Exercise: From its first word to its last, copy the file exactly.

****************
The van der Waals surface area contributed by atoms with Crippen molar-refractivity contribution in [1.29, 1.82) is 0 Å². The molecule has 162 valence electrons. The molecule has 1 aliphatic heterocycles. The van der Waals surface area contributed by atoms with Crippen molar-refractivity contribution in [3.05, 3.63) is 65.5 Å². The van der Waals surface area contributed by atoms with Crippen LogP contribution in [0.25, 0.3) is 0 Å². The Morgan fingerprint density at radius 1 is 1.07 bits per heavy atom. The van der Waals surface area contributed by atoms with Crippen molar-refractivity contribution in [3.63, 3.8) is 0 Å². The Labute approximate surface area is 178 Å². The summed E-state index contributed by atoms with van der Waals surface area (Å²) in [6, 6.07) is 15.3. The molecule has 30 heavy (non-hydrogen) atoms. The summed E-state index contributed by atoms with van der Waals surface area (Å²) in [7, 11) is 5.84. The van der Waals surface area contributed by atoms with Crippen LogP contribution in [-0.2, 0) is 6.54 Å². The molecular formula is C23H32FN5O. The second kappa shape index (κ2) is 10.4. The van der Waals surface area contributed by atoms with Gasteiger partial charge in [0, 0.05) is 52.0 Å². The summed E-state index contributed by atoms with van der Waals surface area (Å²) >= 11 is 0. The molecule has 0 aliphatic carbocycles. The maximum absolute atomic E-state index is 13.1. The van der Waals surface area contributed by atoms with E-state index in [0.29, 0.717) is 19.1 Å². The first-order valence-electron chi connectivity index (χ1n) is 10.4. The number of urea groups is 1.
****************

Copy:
The van der Waals surface area contributed by atoms with Crippen molar-refractivity contribution in [1.29, 1.82) is 0 Å². The molecule has 162 valence electrons. The molecule has 1 aliphatic heterocycles. The van der Waals surface area contributed by atoms with Crippen molar-refractivity contribution in [3.05, 3.63) is 65.5 Å². The van der Waals surface area contributed by atoms with Crippen LogP contribution in [0.25, 0.3) is 0 Å². The Morgan fingerprint density at radius 1 is 1.07 bits per heavy atom. The van der Waals surface area contributed by atoms with Crippen molar-refractivity contribution in [3.63, 3.8) is 0 Å². The Labute approximate surface area is 178 Å². The summed E-state index contributed by atoms with van der Waals surface area (Å²) in [6, 6.07) is 15.3. The molecule has 30 heavy (non-hydrogen) atoms. The summed E-state index contributed by atoms with van der Waals surface area (Å²) in [7, 11) is 5.84. The van der Waals surface area contributed by atoms with Crippen LogP contribution in [-0.2, 0) is 6.54 Å². The molecular formula is C23H32FN5O. The second kappa shape index (κ2) is 10.4. The van der Waals surface area contributed by atoms with Gasteiger partial charge in [0, 0.05) is 52.0 Å². The summed E-state index contributed by atoms with van der Waals surface area (Å²) >= 11 is 0. The molecule has 0 aliphatic carbocycles. The maximum absolute atomic E-state index is 13.1. The van der Waals surface area contributed by atoms with E-state index in [0.29, 0.717) is 19.1 Å². The first-order valence-electron chi connectivity index (χ1n) is 10.4. The number of urea groups is 1.